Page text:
As consumers we generate the vast amounts of e-waste that goes to landfill, driven and encouraged by clever, complex marketing strategies employed by the manufacturers and global tech’ giants. A recent ITV News report demonstrated how serious the e-waste disposable issue really is. Amazon destroying millions of items of unsold stock in one of its UK warehouses every year. Watch the video. It’s so ‘mind numbing’ even Boris Johnson and the Business Secretary , Kwasi Kwarteng who is responsible for the “Right to Repair” legislation, isn’t full aware of Amazons policy on destroying brand new products. Watch the report here.
Consumers have a powerful set of tools at our disposal that can force the manufacturers to change their ways. For instance we can purchase other longer life products that meet our needs. Or we can stop buying price-inflated products that do not have a guaranteed 5 or 10 year minimum working life. We can create a more competitive market place where the focus is on consumer choice, not the manufacturers or governments dictate.
Meanwhile in America
In the USA it is gaining momentum with consumers that, if a manufacturers ‘new’ product does not have a guaranteed 5 to 10 year working life, then the manufacturer must bear the total cost of disposing of it into landfill or get it fixed at cost. Would such a proposal gain consumer support here in the UK? Who knows? Maybe we should lead the way on such a simple but highly effective idea? But wait, is our government already too late to the party!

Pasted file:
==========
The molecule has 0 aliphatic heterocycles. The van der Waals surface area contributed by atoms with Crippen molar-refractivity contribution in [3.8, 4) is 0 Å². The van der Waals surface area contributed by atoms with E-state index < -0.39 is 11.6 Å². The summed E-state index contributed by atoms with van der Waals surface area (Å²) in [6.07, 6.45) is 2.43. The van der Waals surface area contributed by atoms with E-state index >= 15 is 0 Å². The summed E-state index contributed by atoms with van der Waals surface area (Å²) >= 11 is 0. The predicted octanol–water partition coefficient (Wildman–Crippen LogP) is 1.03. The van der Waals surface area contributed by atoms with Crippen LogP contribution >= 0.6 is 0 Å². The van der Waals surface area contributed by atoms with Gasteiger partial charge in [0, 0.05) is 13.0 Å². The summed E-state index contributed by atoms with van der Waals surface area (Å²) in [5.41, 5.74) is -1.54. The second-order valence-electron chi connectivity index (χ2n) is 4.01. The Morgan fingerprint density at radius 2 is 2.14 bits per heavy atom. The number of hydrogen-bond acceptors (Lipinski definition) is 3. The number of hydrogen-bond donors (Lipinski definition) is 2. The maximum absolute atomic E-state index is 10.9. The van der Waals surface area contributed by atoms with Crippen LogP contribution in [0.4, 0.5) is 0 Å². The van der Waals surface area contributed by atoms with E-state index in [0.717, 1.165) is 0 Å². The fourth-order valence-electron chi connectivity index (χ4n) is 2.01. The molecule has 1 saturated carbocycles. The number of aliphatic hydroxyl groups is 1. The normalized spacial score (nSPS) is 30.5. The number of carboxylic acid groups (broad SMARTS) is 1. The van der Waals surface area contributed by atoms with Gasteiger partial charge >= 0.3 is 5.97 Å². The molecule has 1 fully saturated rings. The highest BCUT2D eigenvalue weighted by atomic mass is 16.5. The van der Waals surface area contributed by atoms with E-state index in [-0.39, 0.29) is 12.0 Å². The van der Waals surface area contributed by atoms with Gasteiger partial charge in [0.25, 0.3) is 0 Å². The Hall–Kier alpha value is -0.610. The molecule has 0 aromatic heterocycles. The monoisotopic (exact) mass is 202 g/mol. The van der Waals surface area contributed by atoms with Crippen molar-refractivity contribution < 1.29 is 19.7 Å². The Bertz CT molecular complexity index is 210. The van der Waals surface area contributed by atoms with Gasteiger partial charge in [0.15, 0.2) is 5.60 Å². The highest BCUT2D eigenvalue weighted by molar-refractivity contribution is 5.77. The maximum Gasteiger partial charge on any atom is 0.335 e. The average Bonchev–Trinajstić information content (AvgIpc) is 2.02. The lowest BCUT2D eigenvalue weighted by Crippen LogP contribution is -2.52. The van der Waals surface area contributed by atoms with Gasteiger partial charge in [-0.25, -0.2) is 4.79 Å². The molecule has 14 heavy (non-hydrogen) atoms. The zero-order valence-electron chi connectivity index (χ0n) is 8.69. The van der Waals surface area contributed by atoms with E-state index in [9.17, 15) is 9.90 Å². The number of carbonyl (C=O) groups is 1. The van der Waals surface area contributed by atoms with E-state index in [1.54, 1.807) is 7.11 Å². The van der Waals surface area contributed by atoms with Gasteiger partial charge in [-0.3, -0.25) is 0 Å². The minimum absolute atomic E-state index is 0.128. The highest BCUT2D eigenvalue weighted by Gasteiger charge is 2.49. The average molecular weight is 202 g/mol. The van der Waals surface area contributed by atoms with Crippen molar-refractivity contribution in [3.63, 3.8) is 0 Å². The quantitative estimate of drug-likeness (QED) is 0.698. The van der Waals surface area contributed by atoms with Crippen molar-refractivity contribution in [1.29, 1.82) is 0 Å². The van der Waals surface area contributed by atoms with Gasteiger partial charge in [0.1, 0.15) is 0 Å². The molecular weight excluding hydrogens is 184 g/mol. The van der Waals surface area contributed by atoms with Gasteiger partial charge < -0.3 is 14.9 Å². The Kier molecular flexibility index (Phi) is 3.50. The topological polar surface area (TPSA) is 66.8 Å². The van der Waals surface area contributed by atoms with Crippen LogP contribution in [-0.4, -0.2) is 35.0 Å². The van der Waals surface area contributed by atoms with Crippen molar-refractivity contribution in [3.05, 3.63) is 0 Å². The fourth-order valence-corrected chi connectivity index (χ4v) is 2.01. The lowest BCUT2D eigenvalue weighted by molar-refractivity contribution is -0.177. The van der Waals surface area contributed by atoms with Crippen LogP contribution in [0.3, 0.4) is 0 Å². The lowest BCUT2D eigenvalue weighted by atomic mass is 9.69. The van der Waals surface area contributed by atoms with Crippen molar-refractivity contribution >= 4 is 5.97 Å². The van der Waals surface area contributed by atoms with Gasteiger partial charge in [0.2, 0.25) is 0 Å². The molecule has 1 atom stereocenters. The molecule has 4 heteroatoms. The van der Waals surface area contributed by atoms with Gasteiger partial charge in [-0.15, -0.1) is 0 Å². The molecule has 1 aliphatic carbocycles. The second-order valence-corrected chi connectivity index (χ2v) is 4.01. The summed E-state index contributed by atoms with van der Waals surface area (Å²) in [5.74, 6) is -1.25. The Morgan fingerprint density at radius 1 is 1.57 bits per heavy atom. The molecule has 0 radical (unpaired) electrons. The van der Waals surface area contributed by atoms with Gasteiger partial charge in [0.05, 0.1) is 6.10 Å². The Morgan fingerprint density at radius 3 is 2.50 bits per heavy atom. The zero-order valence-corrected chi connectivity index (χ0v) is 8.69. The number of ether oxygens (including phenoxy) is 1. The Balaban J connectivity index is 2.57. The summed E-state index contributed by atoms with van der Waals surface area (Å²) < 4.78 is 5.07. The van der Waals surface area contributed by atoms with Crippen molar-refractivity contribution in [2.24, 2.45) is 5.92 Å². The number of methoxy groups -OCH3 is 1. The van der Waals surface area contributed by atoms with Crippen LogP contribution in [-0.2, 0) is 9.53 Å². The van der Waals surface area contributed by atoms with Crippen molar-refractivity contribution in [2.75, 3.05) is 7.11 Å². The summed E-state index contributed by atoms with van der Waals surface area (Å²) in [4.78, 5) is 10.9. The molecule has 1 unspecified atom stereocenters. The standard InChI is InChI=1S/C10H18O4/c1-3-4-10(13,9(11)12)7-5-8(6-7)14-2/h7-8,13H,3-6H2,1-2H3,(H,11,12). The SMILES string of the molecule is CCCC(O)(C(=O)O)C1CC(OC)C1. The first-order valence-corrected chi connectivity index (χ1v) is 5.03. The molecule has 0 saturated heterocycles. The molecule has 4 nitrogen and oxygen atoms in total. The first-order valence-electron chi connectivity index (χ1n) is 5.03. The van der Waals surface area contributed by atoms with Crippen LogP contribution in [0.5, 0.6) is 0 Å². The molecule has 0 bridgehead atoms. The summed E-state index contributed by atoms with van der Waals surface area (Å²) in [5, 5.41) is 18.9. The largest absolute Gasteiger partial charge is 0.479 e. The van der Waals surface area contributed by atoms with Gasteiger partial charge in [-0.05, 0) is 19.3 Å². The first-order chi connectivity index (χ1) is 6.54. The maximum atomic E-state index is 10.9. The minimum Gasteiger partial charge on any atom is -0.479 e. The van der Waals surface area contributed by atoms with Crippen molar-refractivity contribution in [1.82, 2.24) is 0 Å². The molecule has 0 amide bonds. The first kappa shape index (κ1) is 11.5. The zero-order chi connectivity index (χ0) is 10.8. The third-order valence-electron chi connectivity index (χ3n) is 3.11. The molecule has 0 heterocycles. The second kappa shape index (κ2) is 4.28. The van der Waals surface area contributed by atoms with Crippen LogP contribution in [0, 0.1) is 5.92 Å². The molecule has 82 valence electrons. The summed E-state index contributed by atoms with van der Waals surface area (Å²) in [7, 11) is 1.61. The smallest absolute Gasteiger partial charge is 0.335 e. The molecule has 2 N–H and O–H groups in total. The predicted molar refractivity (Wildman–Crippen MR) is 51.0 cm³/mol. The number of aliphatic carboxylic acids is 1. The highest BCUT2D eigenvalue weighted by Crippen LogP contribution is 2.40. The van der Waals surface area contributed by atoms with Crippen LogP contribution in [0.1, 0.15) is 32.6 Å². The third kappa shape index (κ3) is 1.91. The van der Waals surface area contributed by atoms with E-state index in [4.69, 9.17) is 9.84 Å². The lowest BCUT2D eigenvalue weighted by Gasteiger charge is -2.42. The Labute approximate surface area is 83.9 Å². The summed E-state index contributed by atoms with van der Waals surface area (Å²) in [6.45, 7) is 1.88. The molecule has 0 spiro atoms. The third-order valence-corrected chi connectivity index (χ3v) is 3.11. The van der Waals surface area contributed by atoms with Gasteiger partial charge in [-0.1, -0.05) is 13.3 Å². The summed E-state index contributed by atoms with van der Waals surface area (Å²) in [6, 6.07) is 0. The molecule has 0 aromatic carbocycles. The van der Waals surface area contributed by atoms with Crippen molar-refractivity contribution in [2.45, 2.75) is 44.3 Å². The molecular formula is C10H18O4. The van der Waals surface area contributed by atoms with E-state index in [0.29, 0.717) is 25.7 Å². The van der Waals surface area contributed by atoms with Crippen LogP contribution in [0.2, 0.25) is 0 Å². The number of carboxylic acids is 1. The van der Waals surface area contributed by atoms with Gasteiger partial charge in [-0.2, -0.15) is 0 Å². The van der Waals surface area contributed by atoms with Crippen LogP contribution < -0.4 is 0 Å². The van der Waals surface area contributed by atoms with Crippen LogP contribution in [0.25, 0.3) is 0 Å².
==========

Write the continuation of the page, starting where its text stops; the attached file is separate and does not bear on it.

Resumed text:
Only this week, a landmark President Biden Executive Order urges action against repair restrictions being imposed by giant tech’ companies against the consumer. President Joe Biden told the Federal Trade Commission to issue rules against “anti-competitive restrictions on using independent repair shops or doing DIY repairs“. Enforcing legislation that drives forward the consumers Right To Repair.
Over the past two decades global technology giants and manufacturers have worked hard to find ways to design-in obsolescence, short ‘working life’, whilst dictating to the consumer the extent to which the products we purchase can be serviced or even repaired. Is this a strategy we the consumer are prepared to allow to continue for future generations of consumers and consequently our planet to endure?
In my three part series I have shown how global tech’ giants and manufacturing companies have persuaded consumers to accept that their products have a short working life and we need to replace them with the latest gizmo. We must educate ourselves to realise that we don’t need to replace a product which still works well. Our environment and our society will benefit from this.
But we need broad coverage legislation providing the consumer with a comprehensive, well thought through, legal “Right to Repair”?